- Baseball in the Garden of Eden, A Book ReviewPosted 3 years ago
October 1964: A Book Review
- Updated: July 14, 2011
Ironically the time period with the least amount of time spent on it in David Halberstam’s book October 1964 would be October 1964. Don’t let this come as a deterrent to reading Halberstam’s work, because even if you aren’t interested in baseball, but enjoy learning about how different people act in life, this is certainly a book of interest.
On the surface, October 1964 appears to be about the World Series in 1964 between the St. Louis Cardinals and the New York Yankees. The reader quickly finds out, however, that there is much more to this book than its title.
This World Series had a lot of characters even the casual baseball fan would have heard of. On the Yankees there were Roger Maris, Mickey Mantle, Whitey Ford being managed by the ever popular Yogi Berra. The Cardinals were full of famous names as well like Lou Brock, Curt Flood, Bob Gibson, Bob Uecker and Tim McCarver. Just looking at the make-up of these names, it is clear that there was something different about the Cardinal stars than there were with the Yankees.
The Cardinals being one of the first teams to fully accept the role of African American players, their stars had much more to face than those with the Yankees who many at that time thought to be privileged. Because of this, the stories of how these two franchises reached the 1964 Series greatly differ.
Halberstam presents the Yankees as a team who is just ending a run of dominance against not only the American League, but also dismantling their National League opponent in the World Series as well. The author tells stories of how scouts would entice players away from playing for other teams to play for the Yankees for less money because of the pride that came with being a Yankee, and the chance for what they almost guaranteed was a World Series bonus check at the end of every season.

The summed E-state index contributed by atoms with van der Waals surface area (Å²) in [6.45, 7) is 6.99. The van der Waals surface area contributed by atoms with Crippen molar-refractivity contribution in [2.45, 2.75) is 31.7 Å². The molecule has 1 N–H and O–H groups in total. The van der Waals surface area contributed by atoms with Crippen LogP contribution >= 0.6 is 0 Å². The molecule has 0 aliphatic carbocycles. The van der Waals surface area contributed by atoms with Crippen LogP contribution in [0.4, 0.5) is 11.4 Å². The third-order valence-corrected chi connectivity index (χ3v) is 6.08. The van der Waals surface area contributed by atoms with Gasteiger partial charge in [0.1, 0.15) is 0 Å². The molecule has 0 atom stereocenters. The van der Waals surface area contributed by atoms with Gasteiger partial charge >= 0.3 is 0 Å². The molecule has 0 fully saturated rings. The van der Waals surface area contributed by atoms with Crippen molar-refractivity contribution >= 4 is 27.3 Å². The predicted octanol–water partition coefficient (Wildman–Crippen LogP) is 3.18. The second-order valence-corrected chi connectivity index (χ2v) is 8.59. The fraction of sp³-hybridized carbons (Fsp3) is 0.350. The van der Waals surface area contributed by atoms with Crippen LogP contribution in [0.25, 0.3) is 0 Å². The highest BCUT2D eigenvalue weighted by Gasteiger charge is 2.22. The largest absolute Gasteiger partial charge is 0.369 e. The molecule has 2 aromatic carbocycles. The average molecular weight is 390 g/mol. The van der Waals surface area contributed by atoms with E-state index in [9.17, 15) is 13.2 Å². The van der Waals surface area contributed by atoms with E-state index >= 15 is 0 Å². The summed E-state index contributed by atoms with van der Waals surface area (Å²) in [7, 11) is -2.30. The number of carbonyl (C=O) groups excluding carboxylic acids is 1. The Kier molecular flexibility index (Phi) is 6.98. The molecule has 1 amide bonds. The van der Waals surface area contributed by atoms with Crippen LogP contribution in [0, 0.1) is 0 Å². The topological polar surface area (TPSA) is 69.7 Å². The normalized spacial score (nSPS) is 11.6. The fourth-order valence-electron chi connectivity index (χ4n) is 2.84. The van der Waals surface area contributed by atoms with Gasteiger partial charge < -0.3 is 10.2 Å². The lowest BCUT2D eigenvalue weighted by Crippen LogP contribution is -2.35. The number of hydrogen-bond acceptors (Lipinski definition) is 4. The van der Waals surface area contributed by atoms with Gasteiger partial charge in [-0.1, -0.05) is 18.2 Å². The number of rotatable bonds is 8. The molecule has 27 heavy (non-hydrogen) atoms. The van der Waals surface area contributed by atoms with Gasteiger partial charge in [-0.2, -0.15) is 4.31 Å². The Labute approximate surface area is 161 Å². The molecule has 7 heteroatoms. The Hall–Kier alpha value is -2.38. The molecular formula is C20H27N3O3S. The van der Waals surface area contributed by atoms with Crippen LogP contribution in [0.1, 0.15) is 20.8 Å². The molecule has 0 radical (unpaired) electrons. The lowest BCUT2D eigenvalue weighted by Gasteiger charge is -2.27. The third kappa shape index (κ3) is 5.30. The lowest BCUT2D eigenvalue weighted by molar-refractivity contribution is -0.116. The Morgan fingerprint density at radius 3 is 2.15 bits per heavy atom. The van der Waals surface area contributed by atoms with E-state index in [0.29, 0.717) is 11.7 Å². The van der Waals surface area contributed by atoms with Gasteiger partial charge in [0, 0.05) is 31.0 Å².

The team picture is quite different when looking at how the Cardinals were put together. From the description of their owner Gussie Busch, the owner of Anheuser-Busch Brewing, to the explanation of why he hired famed scout Branch Rickey to take over baseball operations, to how their championship team was assembled, it is clear that the Cardinals are a very different breed of organization than their opponents from the Big Apple.
The difference between the two teams can be easily seen by Halberstam’s stories regarding the two biggest star players on each squad. Most are familiar with the story of Mantle as being a freak athlete who made spectacular plays at the plate and in the field as soon as he signed for the Yankees. It is also somewhat common knowledge that Mantle was a fan of the night life and that had he taken care of himself, he may have hit 600 homeruns and certainly would have finished with a career average above .300. Even so, Mantle was adored by fans across the nation.
This is much different from the story of pitcher Bob Gibson of the Cardinals. Halberstam tells the story of how when Gibson was in the Minor Leagues, he played for the Harlem Globetrotters in the off season to make ends meet until the Cardinals organization gave in and awarded him a salary large enough to prevent him from that possible injury. No Yankee would ever dream of doing this.
Those are just two of the more than a dozen men profiled in great detail by Halberstam in October 1964. This work is one of the most in depth looks at the behind the scenes make-up of a World Series match-up that has ever been written. While certainly not a quick read, it is extremely informative and is a must for anyone who considers themselves a fan of the history of the game. The book reads like a story and not once loses the attention of its reader.
Overall Rating: 4.25/5